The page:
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FAQ’s - Leases

How long will a property transaction take?

It depends on the type, value and complexity of the transaction but most importantly how quickly the parties want to finalise the transaction.

What is the process for taking a new lease?

Each transaction is different but as a guide, the steps are:

  • Preliminary documents and heads of terms prepared (usually by a surveyor rather than a solicitor but you should ask your solicitor to look at the heads of terms and comment on them before they are finalised)
  • The draft lease and any ancillary documents are produced by the landlord’s solicitors
  • If any consents are required the landlord’s solicitor will apply for them (mortgage lender or superior landlord consent may be required)
  • The tenant’s solicitor will investigate title to the property and will carry out relevant searches and enquiries
  • The terms of the lease and any ancillary documents will be negotiated and settled
  • Final documents are circulated to the landlord and tenant for signature. If the lease is to be excluded from the security of tenure provisions of the landlord and tenant act 1954, the tenant will be required to make a simple declaration or statutory declaration
  • The tenant’s solicitor will carry out any pre-completion searches (to ensure there have been no changes to the register during the period of negotiation)
  • Completion takes place and all ancillary documents are usually completed at the same time
  • Post completion matters are dealt with. The tenant’s solicitors will attend to the submission of the stamp duty land tax return and (subject to payment of the amount of tax due from the tenant) payment of the tax due and also registration of the transaction at Land Registry.

What is a contracted out lease?

It is very common for commercial leases to be contracted out of the security of tenure provisions set out on the Landlord and Tenant Act 1954. In broad terms, this piece of legislation provides a tenant with an automatic right to renew an existing lease save where the landlord can satisfy certain grounds for refusing the renewal. By excluding a tenant’s right under this legislation it does not in any way hinder the right of the tenant to request a renewal of the lease or bar the parties from negotiating terms for a renewal at the appropriate time. The legislation sets out a strict procedure to deal with the exclusion and your solicitor will be able to guide you through this.

Is it necessary to carry out a survey of the property?

Yes, it is important to obtain a survey even when taking a lease. In most leases the tenant is responsible for repairing the property and so it is important to know the condition of the property before you commit to the lease.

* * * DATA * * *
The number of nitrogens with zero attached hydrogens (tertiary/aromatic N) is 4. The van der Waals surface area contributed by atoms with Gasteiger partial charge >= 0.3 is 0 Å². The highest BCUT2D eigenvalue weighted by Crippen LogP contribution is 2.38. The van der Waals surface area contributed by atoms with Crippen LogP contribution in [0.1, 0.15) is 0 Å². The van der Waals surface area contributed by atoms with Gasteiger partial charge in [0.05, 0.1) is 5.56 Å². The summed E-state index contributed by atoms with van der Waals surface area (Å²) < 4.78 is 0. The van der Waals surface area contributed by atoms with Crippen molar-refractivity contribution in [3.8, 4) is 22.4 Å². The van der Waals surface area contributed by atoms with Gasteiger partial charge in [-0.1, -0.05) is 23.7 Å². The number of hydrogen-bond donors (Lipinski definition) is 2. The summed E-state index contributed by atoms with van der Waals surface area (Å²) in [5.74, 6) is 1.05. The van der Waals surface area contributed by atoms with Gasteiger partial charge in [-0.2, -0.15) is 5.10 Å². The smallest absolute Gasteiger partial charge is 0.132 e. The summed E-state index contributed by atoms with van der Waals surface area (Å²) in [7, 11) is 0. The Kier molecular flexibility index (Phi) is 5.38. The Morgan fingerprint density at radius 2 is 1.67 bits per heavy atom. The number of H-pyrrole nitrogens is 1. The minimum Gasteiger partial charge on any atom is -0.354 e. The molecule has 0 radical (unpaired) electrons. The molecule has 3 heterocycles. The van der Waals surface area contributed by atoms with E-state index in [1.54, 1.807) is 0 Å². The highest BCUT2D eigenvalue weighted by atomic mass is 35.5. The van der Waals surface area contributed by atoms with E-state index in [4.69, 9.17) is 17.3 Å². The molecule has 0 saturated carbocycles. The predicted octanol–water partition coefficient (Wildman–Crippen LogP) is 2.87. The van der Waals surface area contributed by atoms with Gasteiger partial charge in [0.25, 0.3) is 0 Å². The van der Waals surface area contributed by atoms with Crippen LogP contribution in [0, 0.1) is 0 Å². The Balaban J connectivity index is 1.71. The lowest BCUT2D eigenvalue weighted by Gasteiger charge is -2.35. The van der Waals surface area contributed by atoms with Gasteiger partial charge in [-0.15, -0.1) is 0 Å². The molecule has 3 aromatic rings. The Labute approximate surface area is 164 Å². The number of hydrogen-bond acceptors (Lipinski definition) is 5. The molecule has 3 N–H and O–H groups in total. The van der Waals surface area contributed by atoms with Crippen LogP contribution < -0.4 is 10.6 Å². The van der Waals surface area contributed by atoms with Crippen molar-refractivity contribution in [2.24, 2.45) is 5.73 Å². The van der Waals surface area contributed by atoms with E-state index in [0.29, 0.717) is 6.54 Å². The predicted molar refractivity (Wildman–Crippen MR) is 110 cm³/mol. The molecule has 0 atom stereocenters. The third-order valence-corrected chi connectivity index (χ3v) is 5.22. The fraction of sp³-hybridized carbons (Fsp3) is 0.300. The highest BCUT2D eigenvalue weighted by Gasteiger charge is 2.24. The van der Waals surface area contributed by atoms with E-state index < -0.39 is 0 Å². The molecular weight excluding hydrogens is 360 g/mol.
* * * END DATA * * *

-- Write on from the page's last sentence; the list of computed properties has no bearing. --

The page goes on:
Do I need to carry out any investigation or research about the property?

The onus is on the tenant to make a detailed investigation in relation to the property. A prudent tenant should carry out pre-contract searches which may include some or all of the following:

  • Local authority search
  • Drainage and water search
  • Searches with utility services providers
  • Highways authority search
  • Environmental search
  • Chancel repair liability search
  • Mining searches

A detailed investigation of the registered title to the property should also be carried out. This investigation will reveal whether any third party rights affect the property and any restrictions on the way the property can be used. Your solicitor will normally provide you with a report setting out the findings of this investigation together with a summary of the search results.

Who is responsible for obtaining planning permission and complying with planning legislation?

It is up to the tenant to be satisfied that the use or proposed use of the property falls within the use authorised for planning purposes. It is prudent to carry out a local authority search and raise enquiries with the landlord in relation to planning history of the property. Breaches of planning legislation can be costly and a lack of the required permission (or specific conditions that may be attached to it) may prevent you using the property as intended.

Who will insure the property?

It is usual for the landlord to insure the property and have the right to recover the premium from the tenant. The landlord should provide details of the insurance cover and the premium payable before a lease is entered into.

I want to make alterations to the property. Can I do so?

You will need to discuss any plans you have with the landlord who will need to grant consent to the alterations. You will also need to consider any restrictions on the use of the property in the lease and you may need to obtain planning permission and/or building regulations approval. If the landlord grants consent this is documented by a licence for works or licence for alterations which will set out any conditions attached to the consent and may refer to detailed plans and specifications of the alterations.

Do I have to pay VAT on the rent?

This will depend upon whether the landlord has elected to waive the exemption from Value Added Tax. If so, VAT will be payable at the current rate of 20% in addition to the rent although the tenant may be able to reclaim this sum if VAT registered. Some transfers may be treated as a “transfer of a going concern” which does not attract VAT.

Do I have to pay stamp duty land tax on rent?

Stamp duty land tax (SDLT) is payable within 30 days of completion of a lease and the amount due is based on the “net present value” of the lease (the average value of the rent payable over the length of the term). Stamp duty land tax is payable on the VAT inclusive rental figure.

What payments other than rent is a Tenant obliged to make?

The lease must be read carefully to check what financial commitments are involved. Usually the tenant is obliged to pay towards the insurance of the building and if the premises form part of a larger building, the tenant will most likely have to contribute towards the maintenance and running of that building by way of service charge.